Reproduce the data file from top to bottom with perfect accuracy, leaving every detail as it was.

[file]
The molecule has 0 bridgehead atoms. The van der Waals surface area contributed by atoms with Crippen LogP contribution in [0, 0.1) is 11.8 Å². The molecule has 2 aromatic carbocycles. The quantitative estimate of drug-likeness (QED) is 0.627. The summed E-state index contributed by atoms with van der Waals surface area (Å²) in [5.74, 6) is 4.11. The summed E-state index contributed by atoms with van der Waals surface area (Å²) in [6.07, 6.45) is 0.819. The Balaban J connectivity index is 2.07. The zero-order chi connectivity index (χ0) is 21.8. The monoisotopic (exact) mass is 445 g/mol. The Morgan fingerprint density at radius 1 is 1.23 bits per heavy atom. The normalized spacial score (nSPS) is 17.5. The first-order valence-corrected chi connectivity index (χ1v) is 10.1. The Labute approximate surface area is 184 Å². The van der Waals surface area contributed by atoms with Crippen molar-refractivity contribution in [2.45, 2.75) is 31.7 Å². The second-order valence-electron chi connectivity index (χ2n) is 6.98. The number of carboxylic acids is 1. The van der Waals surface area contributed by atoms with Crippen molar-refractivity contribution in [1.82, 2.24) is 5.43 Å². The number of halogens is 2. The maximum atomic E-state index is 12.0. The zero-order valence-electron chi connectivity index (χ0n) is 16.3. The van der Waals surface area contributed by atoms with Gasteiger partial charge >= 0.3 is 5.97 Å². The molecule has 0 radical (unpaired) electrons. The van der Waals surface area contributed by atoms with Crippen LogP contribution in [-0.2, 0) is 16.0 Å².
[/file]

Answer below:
The molecule has 0 bridgehead atoms. The van der Waals surface area contributed by atoms with Crippen LogP contribution in [0, 0.1) is 11.8 Å². The molecule has 2 aromatic carbocycles. The quantitative estimate of drug-likeness (QED) is 0.627. The summed E-state index contributed by atoms with van der Waals surface area (Å²) in [5.74, 6) is 4.11. The summed E-state index contributed by atoms with van der Waals surface area (Å²) in [6.07, 6.45) is 0.819. The Balaban J connectivity index is 2.07. The zero-order chi connectivity index (χ0) is 21.8. The monoisotopic (exact) mass is 445 g/mol. The Morgan fingerprint density at radius 1 is 1.23 bits per heavy atom. The normalized spacial score (nSPS) is 17.5. The first-order valence-corrected chi connectivity index (χ1v) is 10.1. The Labute approximate surface area is 184 Å². The van der Waals surface area contributed by atoms with Crippen molar-refractivity contribution in [2.45, 2.75) is 31.7 Å². The second-order valence-electron chi connectivity index (χ2n) is 6.98. The number of carboxylic acids is 1. The van der Waals surface area contributed by atoms with Crippen molar-refractivity contribution in [1.82, 2.24) is 5.43 Å². The number of halogens is 2. The maximum atomic E-state index is 12.0. The zero-order valence-electron chi connectivity index (χ0n) is 16.3. The van der Waals surface area contributed by atoms with Gasteiger partial charge >= 0.3 is 5.97 Å². The molecule has 0 radical (unpaired) electrons. The van der Waals surface area contributed by atoms with Crippen LogP contribution in [-0.2, 0) is 16.0 Å².